Ravell Call, Deseret News
NORTH SALT LAKE — Edgardo and Elena Utrilla, along with their children and grandchildren, will never get back their home of three years after it crumbled in Tuesday's landslide.
But the community has given them cause to hope for the next best thing.
Scott Kjar, vice president of EaglePointe Development, announced Friday an initiative to provide a lot and to build a new house for the Utrilla family. The development, owned by Sky Properties, is heading the cause and asked community members to contribute.
"We have a value of bearing one another's burdens," Kjar said. "Today, we're here to ask you to help us to bear their burdens to get them a home."
The family says the inherent risk of living on a steep hillside is one they're willing to accept again to continue living alongside the neighbors with whom they've become close friends, especially in recent days.
"For the family, the priority is to be close to the neighbors," David Utrilla said. "For them, that is the family, too. They don't want to be separated from their family."
The developer will provide a lot — valued at about $130,000 — and is raising funds to offset the cost of a $500,000 home, according to Kjar. Should contributions come up short, the company plans to fund the rest, he said.
The city plans to host a benefit golf tournament at the Eaglewood Golf Course on Sept. 26 in support of the Utrilla family.
Those who wish to contribute can do so at utrillafamily.wordpress.com or through the Utrilla Family Relief Fund at America First Credit Union.
"Our commitment is to get them a home," Kjar said. "We invite everyone to help out and participate."
EaglePointe would head similar initiatives should the three other displaced families be permanently unable to move back into their homes, he said.
Until then, the developer is providing temporary housing for the four families.
Community members have also stepped forward in meeting the immediate needs of everyone affected, Utrilla said.
"We have a lot of words of gratitude to our neighbors and our friends," he said. "Such an overwhelming number of people calling, emailing, asking, 'How can we help?'"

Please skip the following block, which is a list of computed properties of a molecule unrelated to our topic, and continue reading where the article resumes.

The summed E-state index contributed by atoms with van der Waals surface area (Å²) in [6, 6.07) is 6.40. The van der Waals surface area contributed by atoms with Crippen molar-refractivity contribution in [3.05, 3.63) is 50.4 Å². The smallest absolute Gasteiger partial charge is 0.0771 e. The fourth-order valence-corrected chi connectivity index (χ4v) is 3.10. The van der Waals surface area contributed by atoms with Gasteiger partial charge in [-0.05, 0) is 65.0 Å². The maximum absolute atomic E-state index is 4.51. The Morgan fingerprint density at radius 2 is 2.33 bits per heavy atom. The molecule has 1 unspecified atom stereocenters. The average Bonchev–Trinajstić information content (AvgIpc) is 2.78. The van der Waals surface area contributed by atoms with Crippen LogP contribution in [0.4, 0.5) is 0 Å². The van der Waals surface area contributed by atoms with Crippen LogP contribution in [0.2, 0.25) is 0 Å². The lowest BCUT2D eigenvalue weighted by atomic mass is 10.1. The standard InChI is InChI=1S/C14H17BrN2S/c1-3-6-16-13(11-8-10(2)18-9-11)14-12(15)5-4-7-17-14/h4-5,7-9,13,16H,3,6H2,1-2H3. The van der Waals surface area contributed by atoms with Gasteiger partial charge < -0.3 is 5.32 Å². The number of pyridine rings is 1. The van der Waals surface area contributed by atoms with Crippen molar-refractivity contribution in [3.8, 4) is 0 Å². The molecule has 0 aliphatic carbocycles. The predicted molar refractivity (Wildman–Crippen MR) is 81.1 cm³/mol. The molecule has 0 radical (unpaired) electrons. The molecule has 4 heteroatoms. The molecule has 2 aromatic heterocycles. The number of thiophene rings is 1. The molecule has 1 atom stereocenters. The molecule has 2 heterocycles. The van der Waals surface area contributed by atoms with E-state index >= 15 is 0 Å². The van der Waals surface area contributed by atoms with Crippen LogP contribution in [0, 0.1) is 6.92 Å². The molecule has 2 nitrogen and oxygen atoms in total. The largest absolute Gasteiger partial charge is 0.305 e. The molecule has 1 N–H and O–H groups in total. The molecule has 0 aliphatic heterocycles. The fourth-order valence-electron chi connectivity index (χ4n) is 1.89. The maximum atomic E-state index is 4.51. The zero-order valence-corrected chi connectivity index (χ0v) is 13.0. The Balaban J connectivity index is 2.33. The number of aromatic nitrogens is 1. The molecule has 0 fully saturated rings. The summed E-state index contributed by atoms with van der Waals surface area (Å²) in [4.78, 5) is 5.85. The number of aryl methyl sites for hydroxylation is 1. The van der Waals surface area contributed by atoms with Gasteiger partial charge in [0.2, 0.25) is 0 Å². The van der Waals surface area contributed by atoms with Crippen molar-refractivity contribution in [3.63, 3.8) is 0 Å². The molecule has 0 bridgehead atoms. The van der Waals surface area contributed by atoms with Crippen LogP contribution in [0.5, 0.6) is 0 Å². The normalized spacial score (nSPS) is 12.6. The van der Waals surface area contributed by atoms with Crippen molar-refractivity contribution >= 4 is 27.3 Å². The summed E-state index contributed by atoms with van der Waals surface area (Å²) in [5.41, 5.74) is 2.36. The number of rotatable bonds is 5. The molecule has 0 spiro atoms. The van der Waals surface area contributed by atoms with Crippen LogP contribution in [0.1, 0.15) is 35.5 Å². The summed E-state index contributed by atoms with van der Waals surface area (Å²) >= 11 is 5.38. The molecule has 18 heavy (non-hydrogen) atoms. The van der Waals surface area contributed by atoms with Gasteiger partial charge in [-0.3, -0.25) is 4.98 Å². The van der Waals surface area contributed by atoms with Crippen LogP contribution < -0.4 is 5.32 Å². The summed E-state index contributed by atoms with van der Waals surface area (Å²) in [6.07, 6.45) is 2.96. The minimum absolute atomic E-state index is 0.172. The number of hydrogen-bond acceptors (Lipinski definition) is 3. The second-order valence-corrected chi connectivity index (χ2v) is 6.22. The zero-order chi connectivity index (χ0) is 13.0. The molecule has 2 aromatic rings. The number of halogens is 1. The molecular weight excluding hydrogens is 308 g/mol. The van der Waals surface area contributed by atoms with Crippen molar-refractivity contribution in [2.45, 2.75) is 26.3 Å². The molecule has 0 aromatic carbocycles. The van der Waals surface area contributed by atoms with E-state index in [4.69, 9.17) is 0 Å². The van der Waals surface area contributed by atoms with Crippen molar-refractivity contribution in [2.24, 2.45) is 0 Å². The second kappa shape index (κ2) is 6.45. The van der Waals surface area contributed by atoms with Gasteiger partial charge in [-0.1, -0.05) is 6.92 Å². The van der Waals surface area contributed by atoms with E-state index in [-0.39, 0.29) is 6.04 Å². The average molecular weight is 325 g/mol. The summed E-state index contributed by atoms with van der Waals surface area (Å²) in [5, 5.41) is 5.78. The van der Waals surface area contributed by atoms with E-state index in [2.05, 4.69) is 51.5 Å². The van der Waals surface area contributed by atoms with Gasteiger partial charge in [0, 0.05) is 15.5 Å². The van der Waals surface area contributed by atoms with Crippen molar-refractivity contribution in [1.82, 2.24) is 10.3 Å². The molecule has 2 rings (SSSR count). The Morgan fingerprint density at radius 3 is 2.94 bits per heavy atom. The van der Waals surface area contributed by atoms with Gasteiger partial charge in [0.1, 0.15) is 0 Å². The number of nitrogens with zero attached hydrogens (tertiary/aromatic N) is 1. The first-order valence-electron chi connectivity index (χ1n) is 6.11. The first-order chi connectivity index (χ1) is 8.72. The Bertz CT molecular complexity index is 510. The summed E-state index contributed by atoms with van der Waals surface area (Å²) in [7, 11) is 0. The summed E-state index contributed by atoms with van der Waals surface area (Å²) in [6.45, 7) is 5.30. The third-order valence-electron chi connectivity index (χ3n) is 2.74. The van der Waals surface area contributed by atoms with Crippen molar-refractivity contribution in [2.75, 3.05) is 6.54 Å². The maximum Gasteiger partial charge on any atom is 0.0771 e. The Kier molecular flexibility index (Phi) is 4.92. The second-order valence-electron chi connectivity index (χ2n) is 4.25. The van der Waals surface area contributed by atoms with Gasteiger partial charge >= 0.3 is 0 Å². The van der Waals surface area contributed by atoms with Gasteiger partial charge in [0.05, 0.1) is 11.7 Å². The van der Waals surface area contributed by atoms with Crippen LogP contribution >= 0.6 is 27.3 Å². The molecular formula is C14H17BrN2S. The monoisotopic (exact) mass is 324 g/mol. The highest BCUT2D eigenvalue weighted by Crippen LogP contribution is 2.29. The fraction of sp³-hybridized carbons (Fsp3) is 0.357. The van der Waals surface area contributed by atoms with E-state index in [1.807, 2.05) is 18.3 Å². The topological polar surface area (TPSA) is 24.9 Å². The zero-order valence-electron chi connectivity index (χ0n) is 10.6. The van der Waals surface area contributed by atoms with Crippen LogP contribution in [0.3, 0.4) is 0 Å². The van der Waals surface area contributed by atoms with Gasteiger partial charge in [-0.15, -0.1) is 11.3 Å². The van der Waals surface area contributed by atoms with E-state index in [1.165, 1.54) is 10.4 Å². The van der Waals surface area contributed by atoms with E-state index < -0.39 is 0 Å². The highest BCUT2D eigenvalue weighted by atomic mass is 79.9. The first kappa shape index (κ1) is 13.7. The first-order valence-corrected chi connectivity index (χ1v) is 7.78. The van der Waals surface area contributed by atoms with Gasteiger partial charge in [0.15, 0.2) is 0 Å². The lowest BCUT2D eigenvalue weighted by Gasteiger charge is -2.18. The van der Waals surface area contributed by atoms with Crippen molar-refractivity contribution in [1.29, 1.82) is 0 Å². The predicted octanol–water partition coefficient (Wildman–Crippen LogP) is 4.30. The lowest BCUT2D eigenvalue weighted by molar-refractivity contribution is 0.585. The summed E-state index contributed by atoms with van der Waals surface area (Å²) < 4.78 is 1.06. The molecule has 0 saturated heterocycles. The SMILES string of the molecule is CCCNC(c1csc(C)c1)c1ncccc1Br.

Janice Nielson, Relief Society president of a neighboring LDS Church ward, said members have provided meals, clothing and bedding for the families.
"People were very, very willing and very quick in their responses," Nielson said. "It was a large outpouring of care. They're very mindful of one another, very united that way."
Utrilla said the family contacted their insurance company on the day of the slide to see if their home or anything inside of it would be covered.
"The insurance agent came and looked at it, and they notified us a couple of days ago that there is nothing they can do. There is no money that they can pay for anything," he said.
Kjar said crews will attempt to salvage as much from the Utrilla's home as possible when it's deemed safe to begin removing the remains.
While the family looks forward to a new home, much of what was lost can't be replaced.
"There are a lot of (photographs), journals, things that have passed from one generation to another that are material of course, but you can't replace that," Utrilla said of his parents' home. "Everything they have has been buried there in that home."
Crews installed a road onto the slide Thursday and will install monitoring equipment over the weekend to gather information critical to forming a construction plan.
David Utrilla's mother, Elena, sat quietly through the announcement of what was to come for her and her family. But a smile revealed her hope in overcoming a loss that, at times, has been overwhelming.
"I've been able to see the hands of many angels that have helped us. I feel very happy and at peace, and that the Lord is with me," Elena Utrilla said in Spanish. "It's too much, the love of this community."
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